The Other Place

Sharr White’s acclaimed drama, part mystery, part domestic tragedy, opens the MTC’s 2013 season.
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Dr Juliana Smithton (Catherine McClements) is accustomed to being the smartest woman in the room. So after an ‘incident’ at a pharmacological conference, during which the star neurologist begins talking to a young woman in a yellow bikini whom no-one else appears to see, she is understandably shaken, though keen to get on with life as normal – a life which includes her philandering husband, Ian (David Roberts) and her on-going attempts to salvage a relationship with her estranged daughter (Heidi Arena) and bitter son-in-law (David Whiteley).

New York-based playwright Sharr White’s acclaimed The Other Place, given its Australian premiere with this Melbourne Theatre Company production, is part domestic drama, part mystery, and quite fascinating. Juliana is an unreliable narrator, a device seen more often on the page than on the stage, though executed here with considerable panache. Over its 85 minute running time, as we learn more about Juliana and her affliction, the audience slowly begins to realise that not everything she tells us is true, or even real – to potentially devastating effect.

Unfortunately this production, directed by Nadia Tass (best known as the director of such films as Malcolm and Matching Jack) doesn’t quite make the most of its dramatic potential; nor does it move as much as it could. As Juliana, McClements is excellent; alternately brittle and forceful, frightened and furious, though a lack of chemistry between her and Roberts detracts from their flailing relationship; nor does Roberts fully convey his character’s anguish, confusion, and emotional turmoil in one of the role’s key scenes.Juliana and Ian’s arguments and dramas are nonetheless believeable and compelling, thanks to White’s controlled, considered script and McClements’ nuanced and compelling performance.

Playing multiple (albeit slightly two-dimensional) supporting roles, Arena seemed to be overacting somewhat on opening night; hopefully she will show more restraint as the season progresses. Whitely is solid but unremarkable in his undemanding roles.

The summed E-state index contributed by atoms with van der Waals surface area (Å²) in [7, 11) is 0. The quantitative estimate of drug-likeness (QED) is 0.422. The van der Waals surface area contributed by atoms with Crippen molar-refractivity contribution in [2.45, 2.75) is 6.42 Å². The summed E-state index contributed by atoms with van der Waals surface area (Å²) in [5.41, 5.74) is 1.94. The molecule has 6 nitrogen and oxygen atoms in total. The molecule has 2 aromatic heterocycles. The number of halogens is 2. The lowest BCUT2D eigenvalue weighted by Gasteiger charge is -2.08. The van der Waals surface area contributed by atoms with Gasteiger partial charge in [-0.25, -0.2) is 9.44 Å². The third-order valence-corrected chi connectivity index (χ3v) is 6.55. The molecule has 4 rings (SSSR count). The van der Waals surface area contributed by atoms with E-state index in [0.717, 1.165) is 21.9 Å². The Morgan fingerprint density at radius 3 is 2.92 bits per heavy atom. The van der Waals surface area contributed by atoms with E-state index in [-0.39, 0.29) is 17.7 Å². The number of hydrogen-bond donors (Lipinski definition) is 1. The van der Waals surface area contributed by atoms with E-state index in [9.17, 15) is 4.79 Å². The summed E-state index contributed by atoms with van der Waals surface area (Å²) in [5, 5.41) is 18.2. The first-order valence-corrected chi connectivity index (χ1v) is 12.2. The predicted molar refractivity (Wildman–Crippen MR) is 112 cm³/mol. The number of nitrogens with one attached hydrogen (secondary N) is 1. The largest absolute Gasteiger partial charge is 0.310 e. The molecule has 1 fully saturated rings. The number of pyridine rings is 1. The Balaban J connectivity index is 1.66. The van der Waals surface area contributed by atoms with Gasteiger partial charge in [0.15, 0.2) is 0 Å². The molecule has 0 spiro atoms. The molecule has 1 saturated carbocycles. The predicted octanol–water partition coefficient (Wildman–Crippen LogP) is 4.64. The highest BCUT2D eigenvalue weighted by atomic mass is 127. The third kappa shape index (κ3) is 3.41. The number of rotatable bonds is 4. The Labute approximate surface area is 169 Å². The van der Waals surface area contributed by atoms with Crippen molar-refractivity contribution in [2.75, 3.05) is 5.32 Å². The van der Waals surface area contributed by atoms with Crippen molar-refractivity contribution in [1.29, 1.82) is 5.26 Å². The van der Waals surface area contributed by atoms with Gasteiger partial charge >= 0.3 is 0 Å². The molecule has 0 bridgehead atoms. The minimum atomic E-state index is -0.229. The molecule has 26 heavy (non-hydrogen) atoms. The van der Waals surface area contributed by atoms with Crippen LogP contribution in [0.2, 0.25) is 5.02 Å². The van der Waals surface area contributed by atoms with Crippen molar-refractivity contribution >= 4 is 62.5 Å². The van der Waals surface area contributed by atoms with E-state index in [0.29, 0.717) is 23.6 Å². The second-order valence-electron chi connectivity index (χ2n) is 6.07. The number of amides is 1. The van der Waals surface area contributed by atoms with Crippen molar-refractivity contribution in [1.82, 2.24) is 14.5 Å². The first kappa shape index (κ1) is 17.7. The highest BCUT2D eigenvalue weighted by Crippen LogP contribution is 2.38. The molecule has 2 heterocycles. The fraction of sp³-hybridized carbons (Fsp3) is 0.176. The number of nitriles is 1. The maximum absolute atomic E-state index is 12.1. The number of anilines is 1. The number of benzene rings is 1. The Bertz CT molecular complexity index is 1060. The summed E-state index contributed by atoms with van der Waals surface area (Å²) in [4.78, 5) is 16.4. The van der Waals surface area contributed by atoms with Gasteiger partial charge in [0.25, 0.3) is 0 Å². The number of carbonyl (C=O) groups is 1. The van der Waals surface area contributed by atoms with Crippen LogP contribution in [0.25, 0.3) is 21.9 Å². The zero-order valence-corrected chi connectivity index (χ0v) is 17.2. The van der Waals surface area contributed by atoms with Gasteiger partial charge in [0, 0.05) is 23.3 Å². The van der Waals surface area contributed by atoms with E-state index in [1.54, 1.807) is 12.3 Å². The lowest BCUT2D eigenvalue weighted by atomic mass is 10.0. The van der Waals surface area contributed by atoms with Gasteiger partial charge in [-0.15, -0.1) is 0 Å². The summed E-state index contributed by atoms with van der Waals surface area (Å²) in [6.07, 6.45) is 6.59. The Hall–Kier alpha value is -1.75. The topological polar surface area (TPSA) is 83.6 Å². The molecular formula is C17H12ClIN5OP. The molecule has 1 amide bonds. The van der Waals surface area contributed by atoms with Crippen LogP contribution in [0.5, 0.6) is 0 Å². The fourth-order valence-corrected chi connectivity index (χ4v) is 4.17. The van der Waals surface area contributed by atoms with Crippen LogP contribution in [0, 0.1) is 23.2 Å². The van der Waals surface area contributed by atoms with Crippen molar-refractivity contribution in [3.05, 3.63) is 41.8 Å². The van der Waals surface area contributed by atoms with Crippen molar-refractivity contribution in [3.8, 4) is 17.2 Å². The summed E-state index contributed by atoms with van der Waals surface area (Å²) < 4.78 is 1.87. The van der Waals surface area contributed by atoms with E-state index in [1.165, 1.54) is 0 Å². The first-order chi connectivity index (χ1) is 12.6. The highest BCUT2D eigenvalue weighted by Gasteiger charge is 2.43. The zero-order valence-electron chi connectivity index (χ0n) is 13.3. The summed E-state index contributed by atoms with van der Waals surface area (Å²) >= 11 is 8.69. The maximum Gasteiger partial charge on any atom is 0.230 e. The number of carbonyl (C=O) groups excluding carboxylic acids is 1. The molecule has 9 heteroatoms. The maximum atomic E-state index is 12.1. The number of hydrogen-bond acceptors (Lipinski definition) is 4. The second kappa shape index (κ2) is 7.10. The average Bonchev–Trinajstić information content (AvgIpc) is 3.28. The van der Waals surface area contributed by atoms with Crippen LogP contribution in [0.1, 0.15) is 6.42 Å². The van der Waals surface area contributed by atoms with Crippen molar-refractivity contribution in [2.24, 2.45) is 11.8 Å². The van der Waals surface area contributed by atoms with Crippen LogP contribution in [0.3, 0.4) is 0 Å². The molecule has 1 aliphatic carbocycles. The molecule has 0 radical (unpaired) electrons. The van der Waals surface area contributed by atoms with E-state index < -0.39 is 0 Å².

White’s script deftly portrays the blurring of time and memories Juliana is experiencing, with constant flashbacks intercutting the scenes set in the present day. One especially significant flashback, the key to her trauma, smoothly segues into a powerful scene set in Juliana’s former Cape Cod home; the emotional and dramatic highlight of the production. The play’s final scene, alas, is a touch mawkish, with White’s text slightly overwhelmed by David Parker’s cinematography.

Shaun Gurton’s set is restrained and sparse, focussing attention on the characters, while jazz maestro Paul Grabowsky’s original compositions blend successfully and ominously with Russell Goldsmith’s brooding sound design.

Though flawed, The Other Place is a strong start to this much-anticipated year from the new team at the MTC.

Rating: 3 ½ stars out of 5

Melbourne Theatre Company presents

By Sharr White

Director: Nadia Tass

Set Designer: Shaun Gurton

Costume Designer: Edie Kurzer

Lighting Designer: Nigel Levings

Composer: Paul Grabowsky

Sound Designer: Russell Goldsmith

Cinematographer: David Parker

Voice & Dialect Coach: Suzanne Heywood

Directorial Secondment: Thomas Carmody

Cast: Heidi Arena, Catherine McClements, David Roberts and David Whiteley

Arts Centre Melbourne, Playhouse

26 January – 2 March

Richard Watts is ArtsHub's National Performing Arts Editor; he also presents the weekly program SmartArts on Three Triple R FM, and serves as the Chair of La Mama Theatre's volunteer Committee of Management. Richard is a life member of the Melbourne Queer Film Festival, and was awarded the status of Melbourne Fringe Living Legend in 2017. In 2020 he was awarded the Sidney Myer Performing Arts Awards' Facilitator's Prize. Most recently, Richard was presented with a Lifetime Achievement Award by the Green Room Awards Association in June 2021. Follow him on Twitter: @richardthewatts